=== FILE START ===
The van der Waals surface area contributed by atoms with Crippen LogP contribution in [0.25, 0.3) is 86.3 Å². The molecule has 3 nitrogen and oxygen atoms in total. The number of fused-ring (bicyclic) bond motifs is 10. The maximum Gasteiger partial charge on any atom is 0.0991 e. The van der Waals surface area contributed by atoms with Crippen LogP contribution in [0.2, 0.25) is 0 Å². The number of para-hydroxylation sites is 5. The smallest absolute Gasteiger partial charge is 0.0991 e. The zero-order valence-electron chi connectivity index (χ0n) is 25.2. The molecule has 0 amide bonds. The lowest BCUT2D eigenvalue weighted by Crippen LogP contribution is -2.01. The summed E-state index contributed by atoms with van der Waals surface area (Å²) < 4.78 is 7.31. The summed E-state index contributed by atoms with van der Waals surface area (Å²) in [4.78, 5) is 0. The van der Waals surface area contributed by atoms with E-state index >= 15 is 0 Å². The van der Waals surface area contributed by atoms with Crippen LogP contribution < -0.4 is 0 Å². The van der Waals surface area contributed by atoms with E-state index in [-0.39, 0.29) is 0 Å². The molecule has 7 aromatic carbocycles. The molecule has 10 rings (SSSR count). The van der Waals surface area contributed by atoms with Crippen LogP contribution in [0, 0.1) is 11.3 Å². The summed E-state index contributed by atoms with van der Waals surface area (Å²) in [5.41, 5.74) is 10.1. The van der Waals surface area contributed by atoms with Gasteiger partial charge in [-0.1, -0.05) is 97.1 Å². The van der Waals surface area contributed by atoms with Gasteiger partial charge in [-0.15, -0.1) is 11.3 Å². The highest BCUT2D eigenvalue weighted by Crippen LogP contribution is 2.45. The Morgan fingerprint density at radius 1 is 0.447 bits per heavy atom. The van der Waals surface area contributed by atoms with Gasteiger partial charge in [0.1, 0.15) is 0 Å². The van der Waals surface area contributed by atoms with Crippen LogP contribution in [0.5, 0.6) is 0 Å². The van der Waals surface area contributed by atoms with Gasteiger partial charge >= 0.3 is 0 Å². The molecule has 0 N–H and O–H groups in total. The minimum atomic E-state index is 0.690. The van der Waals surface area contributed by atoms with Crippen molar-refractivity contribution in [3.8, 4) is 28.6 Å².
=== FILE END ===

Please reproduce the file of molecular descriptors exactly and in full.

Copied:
The van der Waals surface area contributed by atoms with Crippen LogP contribution in [0.25, 0.3) is 86.3 Å². The molecule has 3 nitrogen and oxygen atoms in total. The number of fused-ring (bicyclic) bond motifs is 10. The maximum Gasteiger partial charge on any atom is 0.0991 e. The van der Waals surface area contributed by atoms with Crippen LogP contribution in [0.2, 0.25) is 0 Å². The number of para-hydroxylation sites is 5. The smallest absolute Gasteiger partial charge is 0.0991 e. The zero-order valence-electron chi connectivity index (χ0n) is 25.2. The molecule has 0 amide bonds. The lowest BCUT2D eigenvalue weighted by Crippen LogP contribution is -2.01. The summed E-state index contributed by atoms with van der Waals surface area (Å²) < 4.78 is 7.31. The summed E-state index contributed by atoms with van der Waals surface area (Å²) in [4.78, 5) is 0. The van der Waals surface area contributed by atoms with E-state index >= 15 is 0 Å². The van der Waals surface area contributed by atoms with Crippen LogP contribution < -0.4 is 0 Å². The van der Waals surface area contributed by atoms with E-state index in [-0.39, 0.29) is 0 Å². The molecule has 7 aromatic carbocycles. The molecule has 10 rings (SSSR count). The van der Waals surface area contributed by atoms with Crippen LogP contribution in [0, 0.1) is 11.3 Å². The summed E-state index contributed by atoms with van der Waals surface area (Å²) in [5.41, 5.74) is 10.1. The van der Waals surface area contributed by atoms with Gasteiger partial charge in [-0.1, -0.05) is 97.1 Å². The van der Waals surface area contributed by atoms with Gasteiger partial charge in [-0.15, -0.1) is 11.3 Å². The highest BCUT2D eigenvalue weighted by Crippen LogP contribution is 2.45. The Morgan fingerprint density at radius 1 is 0.447 bits per heavy atom. The van der Waals surface area contributed by atoms with Gasteiger partial charge in [0.1, 0.15) is 0 Å². The van der Waals surface area contributed by atoms with Crippen LogP contribution in [0.5, 0.6) is 0 Å². The van der Waals surface area contributed by atoms with Gasteiger partial charge >= 0.3 is 0 Å². The molecule has 0 N–H and O–H groups in total. The minimum atomic E-state index is 0.690. The van der Waals surface area contributed by atoms with Crippen molar-refractivity contribution in [3.8, 4) is 28.6 Å².